In the prelude, Rollo discusses his motivation as an author. This is powerful, motivational stuff, especially considering the life-changing implications of what he writes, the point where he has gotten in his writing career, and the reach that he has been able to attain. His reasons for writing are largely similar to mine, although I am not quite as focused on sexual dynamics of the Red Pill as I am how it ultimately relates to your own self-development and understanding of every aspect of the world. (I need to develop a term for this, and I don’t want to use “woke”). Rollo’s motivation largely lies within reversing the course of men hamstringing or outright destroying their lives because of their Blue Pill conditioning.

For instance, Rollo mentions a Blue Pill man who got killed by another man in a fight for his ex-girlfriend because he “would rather die” than see her with another man. It’s amazing how a mindset shift can change and save a person’s entire life. It’s easy for take for granted where you are in life, and reading this makes me look back and remind myself why I’m so glad I found the Manosphere at relatively young age. The Red Pill knowledge that stems from a handful of writers and extends to a community of an estimated several million is extremely powerful. There’s no way to understate this fact.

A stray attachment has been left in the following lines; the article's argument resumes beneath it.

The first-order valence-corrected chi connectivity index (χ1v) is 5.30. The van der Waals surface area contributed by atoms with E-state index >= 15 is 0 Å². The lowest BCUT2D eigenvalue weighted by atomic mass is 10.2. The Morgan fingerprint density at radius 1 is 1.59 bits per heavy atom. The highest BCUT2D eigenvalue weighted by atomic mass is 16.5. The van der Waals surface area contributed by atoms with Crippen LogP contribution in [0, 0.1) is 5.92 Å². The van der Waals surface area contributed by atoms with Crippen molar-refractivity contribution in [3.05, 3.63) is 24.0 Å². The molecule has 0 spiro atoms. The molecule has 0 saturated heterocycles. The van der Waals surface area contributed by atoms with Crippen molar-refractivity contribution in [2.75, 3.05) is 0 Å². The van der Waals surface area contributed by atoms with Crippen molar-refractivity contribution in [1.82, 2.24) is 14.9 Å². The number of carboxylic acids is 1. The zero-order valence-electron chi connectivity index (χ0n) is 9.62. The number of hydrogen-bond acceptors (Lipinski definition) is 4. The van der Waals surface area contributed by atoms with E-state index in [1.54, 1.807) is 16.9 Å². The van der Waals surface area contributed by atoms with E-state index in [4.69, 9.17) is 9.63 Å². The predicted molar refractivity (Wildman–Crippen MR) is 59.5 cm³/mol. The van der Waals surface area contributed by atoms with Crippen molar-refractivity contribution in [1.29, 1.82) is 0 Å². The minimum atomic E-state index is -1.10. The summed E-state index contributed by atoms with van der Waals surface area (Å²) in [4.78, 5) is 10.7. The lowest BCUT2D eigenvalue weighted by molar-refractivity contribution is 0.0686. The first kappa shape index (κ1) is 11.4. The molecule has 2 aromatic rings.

Red Pill Parenting

This is a crucial section for any future parent. Simply put, you owe it to everyone to bring this type of Red Pill parenting knowledge to the rest of the world. I would go so far as to say that if you haven’t read this section, or something similar to it, and you have children, nieces, or nephews, you are doing your entire family a disservice. This is a section that I will refer to down the road when I am ready to raise a child.

Rollo points out the many pitfalls and issues with traditional parenting in the Western world. The way he points out the dichotomy of fathers being essential to a child while being ridiculed and secondary to female’s whims is particularly striking to me.